The current US administration has chosen to focus its energies on the coming crisis in social security predicted to be unsustainable in 2042. The crisis in health care in the us is right now! In 2006, it is predicted that the number of americans without health insurance will exceed 50 million people. They are more likely to wait longer before seeking help, resulting in far more costly health cures, often avoidable by seeking preventative care earlier. This extra cost is translated into higher premiums, co-pays, and deductibles for those of us with health insurance. The us spends more per capita on health care than any other country in the world, but (and it is a big but!) the vast majority of americans receive inferior health care to countries such as canada and britain, who have state-supported health care. That's because 25-30 cents of every dollar allegedly spent on health care in the US is actually paid to insurance companies and on paperwork. Shouldn't academic senates have the responsibility to take positions on this ostensibly union issue?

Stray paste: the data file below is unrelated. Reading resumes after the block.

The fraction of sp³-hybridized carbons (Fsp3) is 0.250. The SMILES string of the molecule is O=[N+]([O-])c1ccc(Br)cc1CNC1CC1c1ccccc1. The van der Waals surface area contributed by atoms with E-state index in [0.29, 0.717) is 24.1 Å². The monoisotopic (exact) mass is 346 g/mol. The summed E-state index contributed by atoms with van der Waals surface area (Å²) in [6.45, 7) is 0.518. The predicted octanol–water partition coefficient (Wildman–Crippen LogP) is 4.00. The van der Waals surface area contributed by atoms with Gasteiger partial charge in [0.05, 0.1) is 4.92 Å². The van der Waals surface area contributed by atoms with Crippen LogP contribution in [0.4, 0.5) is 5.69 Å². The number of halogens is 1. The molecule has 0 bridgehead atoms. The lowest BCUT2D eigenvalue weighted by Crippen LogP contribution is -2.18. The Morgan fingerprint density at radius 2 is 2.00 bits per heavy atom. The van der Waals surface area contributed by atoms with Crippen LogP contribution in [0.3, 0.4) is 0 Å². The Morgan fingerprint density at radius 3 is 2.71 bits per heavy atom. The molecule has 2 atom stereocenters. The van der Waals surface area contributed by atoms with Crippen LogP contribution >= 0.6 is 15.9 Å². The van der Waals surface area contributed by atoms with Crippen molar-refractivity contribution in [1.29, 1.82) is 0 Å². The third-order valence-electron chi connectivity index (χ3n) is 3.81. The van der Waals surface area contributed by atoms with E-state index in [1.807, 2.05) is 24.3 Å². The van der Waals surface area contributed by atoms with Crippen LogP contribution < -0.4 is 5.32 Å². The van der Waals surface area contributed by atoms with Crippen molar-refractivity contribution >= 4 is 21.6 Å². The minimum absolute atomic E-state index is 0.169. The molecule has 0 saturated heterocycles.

Think what academic senates and administrations could do with their existing community college budgets (or even somewhat reduced budgets) if health care premiums for its employees were excised from them!
Items 1 Curriculum and prerequisites and 4 Educational program development would have a whole new lease on life with a massive injection of funds generated by cost savings in health care.